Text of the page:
After a system goes into production, many operational situations arise. Good capacity planning tries to allow for these types of situations. The most common are discussed briefly here.
New Software Releases
As noted in the section "Monitoring for Growth" earlier in this chapter, network, machine, and application administrators should log any changes made to a production Project Server environment or system. This should be done in the context of an ongoing system monitoring or change policy.
Information Life CycleArchive and Retention Policies
Over time, the database sizes will expand; however, the information within the databases has a life cycle. Projects end; resources leavethese factors mean that pruning of information within the databases is appropriate. Data archival (pruning) policies must be promoted by IT but defined by the business. In addition, the impact of removal of a project or a resource from the repository must be well understood. Removing a project will change the resource loading for the period that that project spanned. Removing a resource should be done only after any projects that resource worked on have been removed from the system. These are important considerations that generally lead to a project retention policy on the order of one or two years. The retention of this information in the system must be accounted for in the physical storage space estimations for the time frames.
Business Need Changes
The EPM system is initially configured to meet the originally defined business needs. It is recommended to have the "whys" of the initial configuration design decisions (and any changes over time) documented. If business needs change or the sponsors and maintainers of the system move on, re-examination or modification of the system can still occur efficiently.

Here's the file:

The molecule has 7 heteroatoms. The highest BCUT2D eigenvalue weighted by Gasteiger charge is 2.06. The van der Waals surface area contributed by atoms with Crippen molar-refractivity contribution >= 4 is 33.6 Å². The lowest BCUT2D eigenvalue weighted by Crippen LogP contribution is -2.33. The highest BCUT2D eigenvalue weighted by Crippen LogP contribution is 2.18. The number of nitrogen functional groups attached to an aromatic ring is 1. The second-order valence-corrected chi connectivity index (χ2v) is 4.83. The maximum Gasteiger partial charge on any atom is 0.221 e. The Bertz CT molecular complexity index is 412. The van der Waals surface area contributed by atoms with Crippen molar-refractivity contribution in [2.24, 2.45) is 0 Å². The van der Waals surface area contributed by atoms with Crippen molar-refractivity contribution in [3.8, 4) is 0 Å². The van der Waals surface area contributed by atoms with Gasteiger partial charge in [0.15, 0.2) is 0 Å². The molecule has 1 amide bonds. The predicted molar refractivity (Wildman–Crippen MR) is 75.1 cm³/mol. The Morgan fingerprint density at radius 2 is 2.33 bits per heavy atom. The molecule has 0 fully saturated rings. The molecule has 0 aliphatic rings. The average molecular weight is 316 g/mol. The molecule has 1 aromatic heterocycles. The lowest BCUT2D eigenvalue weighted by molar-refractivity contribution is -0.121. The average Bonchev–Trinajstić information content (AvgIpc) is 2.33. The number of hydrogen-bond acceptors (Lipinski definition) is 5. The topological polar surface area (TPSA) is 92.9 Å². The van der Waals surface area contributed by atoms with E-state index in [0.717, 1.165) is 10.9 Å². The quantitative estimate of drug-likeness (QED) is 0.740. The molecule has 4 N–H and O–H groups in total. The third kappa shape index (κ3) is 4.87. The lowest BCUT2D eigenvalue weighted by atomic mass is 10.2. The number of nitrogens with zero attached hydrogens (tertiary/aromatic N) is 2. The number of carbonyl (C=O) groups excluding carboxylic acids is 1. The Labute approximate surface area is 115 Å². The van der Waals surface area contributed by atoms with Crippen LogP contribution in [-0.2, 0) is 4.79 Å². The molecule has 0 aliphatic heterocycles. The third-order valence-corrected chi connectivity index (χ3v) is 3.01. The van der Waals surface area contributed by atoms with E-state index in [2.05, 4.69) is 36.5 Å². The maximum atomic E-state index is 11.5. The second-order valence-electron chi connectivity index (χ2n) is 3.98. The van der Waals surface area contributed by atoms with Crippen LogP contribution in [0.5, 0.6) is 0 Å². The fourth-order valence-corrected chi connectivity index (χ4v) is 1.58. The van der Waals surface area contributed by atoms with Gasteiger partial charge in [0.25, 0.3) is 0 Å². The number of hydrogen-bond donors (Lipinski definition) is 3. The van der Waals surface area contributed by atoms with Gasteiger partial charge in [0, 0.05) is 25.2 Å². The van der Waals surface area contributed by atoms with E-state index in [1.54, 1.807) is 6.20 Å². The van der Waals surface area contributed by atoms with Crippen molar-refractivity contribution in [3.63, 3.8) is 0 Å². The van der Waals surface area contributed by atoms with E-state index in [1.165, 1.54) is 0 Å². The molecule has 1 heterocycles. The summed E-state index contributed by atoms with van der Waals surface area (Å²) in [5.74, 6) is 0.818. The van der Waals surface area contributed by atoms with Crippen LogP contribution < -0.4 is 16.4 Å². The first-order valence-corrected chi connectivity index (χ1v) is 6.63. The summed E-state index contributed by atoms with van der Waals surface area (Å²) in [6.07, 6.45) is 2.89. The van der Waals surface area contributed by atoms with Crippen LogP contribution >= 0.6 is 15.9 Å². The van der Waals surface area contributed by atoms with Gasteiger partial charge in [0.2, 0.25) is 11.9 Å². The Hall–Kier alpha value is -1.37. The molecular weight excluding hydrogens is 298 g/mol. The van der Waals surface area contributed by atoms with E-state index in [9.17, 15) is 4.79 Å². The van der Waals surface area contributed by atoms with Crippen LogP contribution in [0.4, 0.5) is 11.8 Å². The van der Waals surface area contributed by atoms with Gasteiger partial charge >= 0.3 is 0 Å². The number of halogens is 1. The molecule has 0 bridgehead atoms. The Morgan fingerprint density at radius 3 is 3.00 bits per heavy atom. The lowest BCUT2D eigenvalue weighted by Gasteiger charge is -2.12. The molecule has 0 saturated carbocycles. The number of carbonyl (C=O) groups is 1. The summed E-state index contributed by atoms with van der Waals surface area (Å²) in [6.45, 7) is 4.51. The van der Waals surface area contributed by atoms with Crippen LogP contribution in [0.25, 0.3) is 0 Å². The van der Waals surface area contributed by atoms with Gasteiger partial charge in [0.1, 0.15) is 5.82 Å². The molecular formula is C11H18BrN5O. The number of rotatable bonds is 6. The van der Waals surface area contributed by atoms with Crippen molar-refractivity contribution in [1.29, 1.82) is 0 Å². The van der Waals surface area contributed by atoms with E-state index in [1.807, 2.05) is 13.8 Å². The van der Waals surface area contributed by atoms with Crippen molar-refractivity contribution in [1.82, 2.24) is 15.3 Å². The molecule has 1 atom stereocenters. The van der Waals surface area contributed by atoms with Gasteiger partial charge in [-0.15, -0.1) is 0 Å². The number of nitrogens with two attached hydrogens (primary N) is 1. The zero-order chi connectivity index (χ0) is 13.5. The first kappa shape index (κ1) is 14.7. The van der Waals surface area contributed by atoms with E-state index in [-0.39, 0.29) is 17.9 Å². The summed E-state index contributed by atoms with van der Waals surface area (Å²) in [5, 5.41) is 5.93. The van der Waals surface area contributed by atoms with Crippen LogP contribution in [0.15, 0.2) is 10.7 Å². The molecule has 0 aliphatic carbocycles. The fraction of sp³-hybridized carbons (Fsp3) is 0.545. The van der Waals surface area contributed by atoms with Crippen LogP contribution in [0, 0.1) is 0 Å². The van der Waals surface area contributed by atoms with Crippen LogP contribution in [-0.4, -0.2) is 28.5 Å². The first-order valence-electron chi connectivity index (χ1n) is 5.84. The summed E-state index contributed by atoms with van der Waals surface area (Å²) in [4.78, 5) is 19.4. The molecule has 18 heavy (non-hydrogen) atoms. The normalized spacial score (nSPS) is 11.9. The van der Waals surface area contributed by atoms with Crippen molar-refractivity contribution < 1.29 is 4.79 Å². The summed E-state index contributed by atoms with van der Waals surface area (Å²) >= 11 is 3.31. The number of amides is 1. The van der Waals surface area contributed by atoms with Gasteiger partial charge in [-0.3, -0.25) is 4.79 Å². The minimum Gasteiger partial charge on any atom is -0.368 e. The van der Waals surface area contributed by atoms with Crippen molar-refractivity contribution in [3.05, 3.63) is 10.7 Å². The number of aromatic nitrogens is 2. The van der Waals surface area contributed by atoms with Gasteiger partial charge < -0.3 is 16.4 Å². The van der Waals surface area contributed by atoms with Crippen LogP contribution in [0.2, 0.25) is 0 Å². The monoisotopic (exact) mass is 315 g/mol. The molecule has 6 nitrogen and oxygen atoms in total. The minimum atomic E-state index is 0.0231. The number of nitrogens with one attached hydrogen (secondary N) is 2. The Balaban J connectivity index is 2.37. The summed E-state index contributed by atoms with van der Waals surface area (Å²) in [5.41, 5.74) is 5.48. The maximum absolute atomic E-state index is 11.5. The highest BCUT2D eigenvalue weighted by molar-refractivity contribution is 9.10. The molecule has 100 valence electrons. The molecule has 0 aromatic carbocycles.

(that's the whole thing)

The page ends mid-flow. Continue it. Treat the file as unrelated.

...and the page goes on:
Defined business needs change more frequently than most allow for. Simple requests or formula changes from Finance, for example, can cause project schedule restructuring to better support reporting (which can cause performance impacts depending on how and where formulas are used; for example, formulas not carefully defined in Enterprise Task level custom fields can sometimes cause performance penalties). Large project creation may inspire creation of new roles (for example, resource managers may appear where before there was no such role). It is frequently not the original sponsors and system implementers who have to define the system changes to support the new business need. Having the history of the changes made to the system and why they were made helps prevent configuration changes that appear to address the current need but that may have been previously analyzed and ruled out due to subtle process impacts.
System CustomizationSpecial Needs
Throughout the life of an EPM implementation there are business need changes, system augmentations, and new integration points with other systems. Any of these can lead to customization activity. As soon as customization is broached, a need for a test system arises so that the production system is not impacted until modifications are validated and quality assured. Capacity planning must address the possibility of a test system for completeness, even if no test system is initially deemed necessary.